Here is my earlier review of the Japanese healthcare system. Additional information on medical care in Japan is below.
- The system is largely funded through payroll taxes. Employees pay a larger share of the payroll tax than employers.
- Insurance is bought from public sector sources.
- There is no private sector insurance companies.
- Co-pays are generally 30%.
- Government managed plans cover 30% of workers.
- Society plans cover 25% of workers.
- Mutual Aid Association Insurers cover government employees and teachers.
- There are separate insurance plans for certain groups of workers (e.g., day laborers, seamen).
- Physicians generally work on a fee-for-service basis. Physicians with positions in a hospital, however, are on salary.
- Physicians can sell prescriptions directly to patients. Unsurprisingly, Japan has the highest consumption rate of pharmaceuticals per capita in the world.
- There is no private sector practice.
- There are no GPs. All physicians are specialized, (except for physicians in rural areas)
- Physicians do not emphasize prevention (e.g., periodic physical exams are not encouraged). The government is the institution that takes the lead in providing preventive education.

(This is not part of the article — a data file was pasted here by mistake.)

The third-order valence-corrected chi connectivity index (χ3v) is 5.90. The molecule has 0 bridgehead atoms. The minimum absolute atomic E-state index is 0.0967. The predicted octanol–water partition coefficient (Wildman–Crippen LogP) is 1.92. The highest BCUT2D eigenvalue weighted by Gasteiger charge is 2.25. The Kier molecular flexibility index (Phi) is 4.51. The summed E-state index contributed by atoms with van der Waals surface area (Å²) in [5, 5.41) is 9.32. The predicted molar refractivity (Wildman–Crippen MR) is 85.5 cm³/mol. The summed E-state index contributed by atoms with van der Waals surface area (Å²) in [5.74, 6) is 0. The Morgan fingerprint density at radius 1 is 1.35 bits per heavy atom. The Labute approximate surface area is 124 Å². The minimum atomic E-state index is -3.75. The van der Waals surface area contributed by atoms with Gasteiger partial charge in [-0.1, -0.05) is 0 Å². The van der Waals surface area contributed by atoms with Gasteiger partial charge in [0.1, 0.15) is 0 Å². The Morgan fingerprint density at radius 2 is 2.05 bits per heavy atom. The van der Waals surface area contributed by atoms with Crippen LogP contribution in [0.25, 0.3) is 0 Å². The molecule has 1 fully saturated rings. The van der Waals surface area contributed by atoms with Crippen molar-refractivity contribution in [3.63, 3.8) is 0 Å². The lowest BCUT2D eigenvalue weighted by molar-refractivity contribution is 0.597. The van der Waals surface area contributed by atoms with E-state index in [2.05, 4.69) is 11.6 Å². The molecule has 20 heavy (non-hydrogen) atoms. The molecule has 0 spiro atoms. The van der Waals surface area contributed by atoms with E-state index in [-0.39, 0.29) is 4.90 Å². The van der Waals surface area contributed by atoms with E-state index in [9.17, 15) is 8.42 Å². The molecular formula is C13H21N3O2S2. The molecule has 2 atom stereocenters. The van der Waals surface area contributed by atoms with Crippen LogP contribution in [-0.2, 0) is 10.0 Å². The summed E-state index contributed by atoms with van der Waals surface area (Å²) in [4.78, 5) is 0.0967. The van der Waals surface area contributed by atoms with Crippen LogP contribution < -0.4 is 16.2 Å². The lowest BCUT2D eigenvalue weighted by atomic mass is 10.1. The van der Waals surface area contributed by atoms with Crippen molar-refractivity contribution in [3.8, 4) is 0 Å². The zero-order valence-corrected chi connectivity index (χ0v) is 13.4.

- Students move immediately to their internship following 6 years of college with no medical school in between.
- Physician ratio: 1:500.
- The Japanese Medical Association provides malpractice insurance for 45% of Japanese physicians.
- Few claims are filed (less than 1 per 100 physicians). Because of this, malpractice insurance is only about $500/year
- There are no community health centers, only clinics offering specialized services.
- Patients entering a hospital have been required to find a sponsor who will agree to pay for the services delivered when the patient cannot.
- When patients seek treatment in a hospital, they are expected to pay part of the bill in advance, with their insurance reimbursing them later.
- All fees for all procedures are set by a government-organized panel including insurers, providers and citizens.
Source: Roth, WF (2010) Comprehensive Healthcare for the U.S.: An Idealized Model. Productivity Press, 174 pages.